Yes, it is possible for a moon of a planet to move closer to the planet. If a moon moves close enough to the planet, the moon will eventually reach its Roche limit and shatter or else collide with the planet.
Tidal interactions between planets and moons usually push the moons outwards from the planets. A moon which forms in orbit around a planet will orbit the planet in the same direction as the planet rotates, the prograde direction. A moon captured by the planet can orbit the planet in either the prograde direction, or the direction opposite to the rotation of the planet, the retrograde direction.
A moon which orbits a planet in the prograde direction closer than the synchronous orbital distance, and thus circles the planet faster than the planet rotates, will be pulled closer to the planet by tidal interactions.
One example in our solar system is the inner moon of Mars, Phobos.
Tidal deceleration is gradually decreasing the orbital radius of Phobos by approximately two meters every 100 years, and with decreasing orbital radius the likelihood of breakup due to tidal forces increases, estimated in approximately 30–50 million years, with one study's estimate being about 43 million years.
A moon which orbits a planet in the the retrograde direction will be pulled inward by tidal interactions regardless of whether it is below or above the geosynchronous orbital distance.
Many of the outer moons of the giant planets are believed to have been captured by those planets, originally being asteroids or other small solar system bodies. Some of those captured moons have prograde orbits and some have retrograde orbits.
Because those moons have low masses and orbit far from their planets their tidal interactions with their planets are very weak and move them inward or outward very slowly.
Except for Triton, the largest moon of Neptune, which is believed to have originally been a dwarf planet captured by Neptune. It is by far the largest and most massive captured moon, and orbits very close to Neptune in a retrograde orbit. Thus its tidal interactions with Neptune are very strong and pull it inward much faster than any other retrograde moon.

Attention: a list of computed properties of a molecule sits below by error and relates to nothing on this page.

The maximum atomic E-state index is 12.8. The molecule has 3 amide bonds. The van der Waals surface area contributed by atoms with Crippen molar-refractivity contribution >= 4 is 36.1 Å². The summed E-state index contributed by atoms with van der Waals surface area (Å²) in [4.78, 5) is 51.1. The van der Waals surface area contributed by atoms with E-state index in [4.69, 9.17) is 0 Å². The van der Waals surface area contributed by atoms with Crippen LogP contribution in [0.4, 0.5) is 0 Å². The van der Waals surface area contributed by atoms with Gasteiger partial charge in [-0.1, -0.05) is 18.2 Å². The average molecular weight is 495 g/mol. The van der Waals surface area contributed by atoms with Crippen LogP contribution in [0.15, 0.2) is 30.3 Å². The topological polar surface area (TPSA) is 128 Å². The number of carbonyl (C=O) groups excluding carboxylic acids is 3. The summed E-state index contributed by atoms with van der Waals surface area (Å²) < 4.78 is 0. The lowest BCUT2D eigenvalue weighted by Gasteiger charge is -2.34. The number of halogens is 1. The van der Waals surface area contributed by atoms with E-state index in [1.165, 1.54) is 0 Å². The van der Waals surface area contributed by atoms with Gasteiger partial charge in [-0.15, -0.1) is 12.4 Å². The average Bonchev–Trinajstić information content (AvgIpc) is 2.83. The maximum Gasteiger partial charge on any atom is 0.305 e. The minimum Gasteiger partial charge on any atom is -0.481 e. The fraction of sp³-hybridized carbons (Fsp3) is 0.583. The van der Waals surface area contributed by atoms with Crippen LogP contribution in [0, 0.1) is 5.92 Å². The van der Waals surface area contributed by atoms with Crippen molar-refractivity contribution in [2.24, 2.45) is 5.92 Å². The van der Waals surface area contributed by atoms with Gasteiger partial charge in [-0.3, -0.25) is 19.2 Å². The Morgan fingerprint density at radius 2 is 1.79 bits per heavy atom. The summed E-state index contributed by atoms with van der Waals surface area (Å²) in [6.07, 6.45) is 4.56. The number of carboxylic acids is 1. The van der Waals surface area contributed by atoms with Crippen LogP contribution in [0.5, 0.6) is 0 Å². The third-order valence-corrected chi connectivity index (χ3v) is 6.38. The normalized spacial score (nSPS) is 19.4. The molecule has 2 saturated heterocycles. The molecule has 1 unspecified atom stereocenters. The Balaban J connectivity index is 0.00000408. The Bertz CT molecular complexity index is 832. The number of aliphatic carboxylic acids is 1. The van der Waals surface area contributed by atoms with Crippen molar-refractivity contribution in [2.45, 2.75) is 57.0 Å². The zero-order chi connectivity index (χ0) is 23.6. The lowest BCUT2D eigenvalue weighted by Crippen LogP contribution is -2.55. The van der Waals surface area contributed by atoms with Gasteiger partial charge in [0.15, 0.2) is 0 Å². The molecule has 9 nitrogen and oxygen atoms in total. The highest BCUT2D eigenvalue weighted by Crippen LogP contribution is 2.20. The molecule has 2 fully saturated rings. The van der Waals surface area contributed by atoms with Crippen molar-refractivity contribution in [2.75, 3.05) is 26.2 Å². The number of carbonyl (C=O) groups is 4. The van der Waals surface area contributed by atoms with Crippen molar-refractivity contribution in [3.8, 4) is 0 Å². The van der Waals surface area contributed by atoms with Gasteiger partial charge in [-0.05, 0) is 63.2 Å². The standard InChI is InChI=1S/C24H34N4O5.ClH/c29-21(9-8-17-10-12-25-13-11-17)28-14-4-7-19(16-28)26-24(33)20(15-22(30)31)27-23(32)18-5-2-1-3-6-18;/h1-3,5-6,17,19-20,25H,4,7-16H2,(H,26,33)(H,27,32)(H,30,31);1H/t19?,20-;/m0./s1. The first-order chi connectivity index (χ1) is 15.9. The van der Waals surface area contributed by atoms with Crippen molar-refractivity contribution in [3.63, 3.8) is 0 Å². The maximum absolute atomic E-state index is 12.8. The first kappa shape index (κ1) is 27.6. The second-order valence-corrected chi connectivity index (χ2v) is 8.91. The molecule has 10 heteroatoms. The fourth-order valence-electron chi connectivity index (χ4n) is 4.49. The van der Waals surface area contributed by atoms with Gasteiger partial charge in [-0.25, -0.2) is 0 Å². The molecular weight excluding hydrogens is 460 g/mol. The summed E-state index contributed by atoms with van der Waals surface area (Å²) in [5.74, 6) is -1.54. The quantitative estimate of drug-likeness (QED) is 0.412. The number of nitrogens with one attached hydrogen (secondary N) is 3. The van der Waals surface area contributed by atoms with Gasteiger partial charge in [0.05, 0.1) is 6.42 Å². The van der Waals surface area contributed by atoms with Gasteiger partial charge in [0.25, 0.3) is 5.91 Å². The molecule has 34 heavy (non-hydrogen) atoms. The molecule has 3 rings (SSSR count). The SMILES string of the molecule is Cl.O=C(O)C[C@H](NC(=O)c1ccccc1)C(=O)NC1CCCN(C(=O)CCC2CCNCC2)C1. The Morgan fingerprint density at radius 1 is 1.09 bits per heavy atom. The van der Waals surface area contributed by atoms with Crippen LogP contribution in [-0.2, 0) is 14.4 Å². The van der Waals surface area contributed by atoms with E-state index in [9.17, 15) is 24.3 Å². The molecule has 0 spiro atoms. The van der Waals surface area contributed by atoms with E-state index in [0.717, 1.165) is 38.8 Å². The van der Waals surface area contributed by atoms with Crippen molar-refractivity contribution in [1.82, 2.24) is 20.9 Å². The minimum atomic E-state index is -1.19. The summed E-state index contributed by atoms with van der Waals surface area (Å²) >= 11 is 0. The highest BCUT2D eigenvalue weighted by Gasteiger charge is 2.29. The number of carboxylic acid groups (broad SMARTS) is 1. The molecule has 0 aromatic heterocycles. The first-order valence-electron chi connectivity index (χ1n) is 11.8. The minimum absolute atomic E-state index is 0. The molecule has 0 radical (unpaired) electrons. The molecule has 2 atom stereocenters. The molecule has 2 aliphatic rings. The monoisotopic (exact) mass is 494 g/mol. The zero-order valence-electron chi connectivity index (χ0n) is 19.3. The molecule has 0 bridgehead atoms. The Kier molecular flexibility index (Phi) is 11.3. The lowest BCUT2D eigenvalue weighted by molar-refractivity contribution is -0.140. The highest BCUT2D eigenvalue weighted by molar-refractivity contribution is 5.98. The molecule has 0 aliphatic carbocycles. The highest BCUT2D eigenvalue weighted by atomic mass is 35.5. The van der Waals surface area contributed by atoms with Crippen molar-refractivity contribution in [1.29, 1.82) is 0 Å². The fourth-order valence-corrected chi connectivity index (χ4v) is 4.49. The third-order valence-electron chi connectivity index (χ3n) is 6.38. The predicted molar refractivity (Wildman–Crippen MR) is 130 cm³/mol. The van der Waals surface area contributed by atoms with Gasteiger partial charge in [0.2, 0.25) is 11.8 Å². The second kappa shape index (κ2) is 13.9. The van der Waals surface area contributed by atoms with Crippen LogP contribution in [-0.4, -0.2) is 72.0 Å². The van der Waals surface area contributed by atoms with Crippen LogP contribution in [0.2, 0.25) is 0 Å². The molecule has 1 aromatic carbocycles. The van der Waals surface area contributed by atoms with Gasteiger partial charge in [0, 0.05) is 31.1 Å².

Tidal interactions also cause Triton's orbit, which is already closer to Neptune than the Moon is to Earth, to gradually decay further; predictions are that 3.6 billion years from now, Triton will pass within Neptune's Roche limit. This will result in either a collision with Neptune's atmosphere or the breakup of Triton, forming a new ring system similar to that found around Saturn.
Most massive moons of planets will be formed orbiting the planet in prograde directions above the synchronous orbital distance and so will slowly move away from the planet.
The example of Triton shows that sometimes a planet can capture a large dwarf planet and make it a moon with a retrograde orbit taking it closer to the planet.
The Moon is continuing to slow the Earth's rotation and move outward from the Earth.
But when Earth's rotation is slowed enough to match the Moon's orbital period the process will stop. The Moon will no longer slow the Earth's rotation or be forced outwards.
But the weaker tidal interactions between the Earth and the Sun will slow the Earth's rotation. Thus making the Moon's orbit be below the synchronous orbit and causing the Moon to move closer and closer to the Earth, eventually reaching the Roche limit and breaking up. Of course that process will take tens of billions of years.
This tidal drag makes the rotation of the Earth and the orbital period of the Moon very slowly match. This matching first results in tidally locking the lighter body of the orbital system, as is already the case with the Moon. Theoretically, in 50 billion years, the Earth's rotation will have slowed to the point of matching the Moon's orbital period, causing the Earth to always present the same side to the Moon. However, the Sun will become a red giant, engulfing the Earth-Moon system, long before then.
The Sun should become a red giant in "only" about five billion years. That will probably destroy the Earth and the Moon. If they survive they should come to a standstill in about 50 billion years, and then the process of the Moon spiraling inward toward Earth will begin, no doubt lasting tens of billions of years.
A hypothetical double planet where the two objects have similar masses should hve much stronger tidal effects between the two objects and so they might both become tidally locked to the other in just a few billion years - like Pluto and Charon, for example. And then tidal interactions with their star should start making the two objects more closer and closer to each other.
A red dwarf star would remain on the main sequence for many times longer than the Sun, so it might be possible for a double planet orbiting a red dwarf to move apart, become tidally locked, and then move closer and closer and eventually collide before the star becomes a red giant and swallows them both.
Since the universe is believed to be "only" 13 to 14 billion years old, I doubt whether than has ever happened yet anywhere in the universe. But I will leave it to astrophysicists to calculate the minimum time for such a process.